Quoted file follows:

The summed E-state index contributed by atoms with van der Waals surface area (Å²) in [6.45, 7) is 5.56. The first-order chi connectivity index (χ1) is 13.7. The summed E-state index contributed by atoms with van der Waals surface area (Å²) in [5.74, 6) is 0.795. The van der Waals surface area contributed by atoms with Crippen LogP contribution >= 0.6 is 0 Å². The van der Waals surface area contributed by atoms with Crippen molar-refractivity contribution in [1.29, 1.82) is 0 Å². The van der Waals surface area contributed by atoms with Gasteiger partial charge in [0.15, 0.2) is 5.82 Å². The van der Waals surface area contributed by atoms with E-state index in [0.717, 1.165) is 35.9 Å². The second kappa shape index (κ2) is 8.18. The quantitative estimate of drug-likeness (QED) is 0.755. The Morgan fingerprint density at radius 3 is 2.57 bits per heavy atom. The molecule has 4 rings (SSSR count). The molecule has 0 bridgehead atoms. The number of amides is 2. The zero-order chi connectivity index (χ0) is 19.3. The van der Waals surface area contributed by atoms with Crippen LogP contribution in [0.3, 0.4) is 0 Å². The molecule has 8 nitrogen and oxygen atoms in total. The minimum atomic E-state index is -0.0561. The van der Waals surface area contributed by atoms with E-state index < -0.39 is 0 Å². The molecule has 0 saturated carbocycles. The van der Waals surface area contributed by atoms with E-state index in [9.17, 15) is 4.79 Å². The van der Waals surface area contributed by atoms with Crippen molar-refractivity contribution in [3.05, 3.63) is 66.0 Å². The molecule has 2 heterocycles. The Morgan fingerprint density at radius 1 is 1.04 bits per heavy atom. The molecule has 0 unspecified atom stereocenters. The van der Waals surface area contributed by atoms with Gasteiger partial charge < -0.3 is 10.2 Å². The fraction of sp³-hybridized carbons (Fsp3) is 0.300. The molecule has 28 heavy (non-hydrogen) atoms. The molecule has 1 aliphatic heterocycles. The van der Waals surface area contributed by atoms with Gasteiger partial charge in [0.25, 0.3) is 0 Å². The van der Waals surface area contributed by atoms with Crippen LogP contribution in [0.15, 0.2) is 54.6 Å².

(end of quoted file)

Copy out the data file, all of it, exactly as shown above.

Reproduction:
The summed E-state index contributed by atoms with van der Waals surface area (Å²) in [6.45, 7) is 5.56. The first-order chi connectivity index (χ1) is 13.7. The summed E-state index contributed by atoms with van der Waals surface area (Å²) in [5.74, 6) is 0.795. The van der Waals surface area contributed by atoms with Crippen LogP contribution >= 0.6 is 0 Å². The van der Waals surface area contributed by atoms with Crippen molar-refractivity contribution in [1.29, 1.82) is 0 Å². The van der Waals surface area contributed by atoms with Gasteiger partial charge in [0.15, 0.2) is 5.82 Å². The van der Waals surface area contributed by atoms with E-state index in [0.717, 1.165) is 35.9 Å². The second kappa shape index (κ2) is 8.18. The quantitative estimate of drug-likeness (QED) is 0.755. The Morgan fingerprint density at radius 3 is 2.57 bits per heavy atom. The molecule has 4 rings (SSSR count). The molecule has 0 bridgehead atoms. The number of amides is 2. The zero-order chi connectivity index (χ0) is 19.3. The van der Waals surface area contributed by atoms with Crippen LogP contribution in [0.3, 0.4) is 0 Å². The molecule has 8 nitrogen and oxygen atoms in total. The minimum atomic E-state index is -0.0561. The van der Waals surface area contributed by atoms with E-state index < -0.39 is 0 Å². The molecule has 0 saturated carbocycles. The van der Waals surface area contributed by atoms with E-state index in [9.17, 15) is 4.79 Å². The van der Waals surface area contributed by atoms with Crippen molar-refractivity contribution in [3.05, 3.63) is 66.0 Å². The molecule has 2 heterocycles. The Morgan fingerprint density at radius 1 is 1.04 bits per heavy atom. The molecule has 0 unspecified atom stereocenters. The van der Waals surface area contributed by atoms with Gasteiger partial charge < -0.3 is 10.2 Å². The fraction of sp³-hybridized carbons (Fsp3) is 0.300. The molecule has 28 heavy (non-hydrogen) atoms. The molecule has 1 aliphatic heterocycles. The van der Waals surface area contributed by atoms with Gasteiger partial charge in [0.25, 0.3) is 0 Å². The van der Waals surface area contributed by atoms with Crippen LogP contribution in [0.15, 0.2) is 54.6 Å².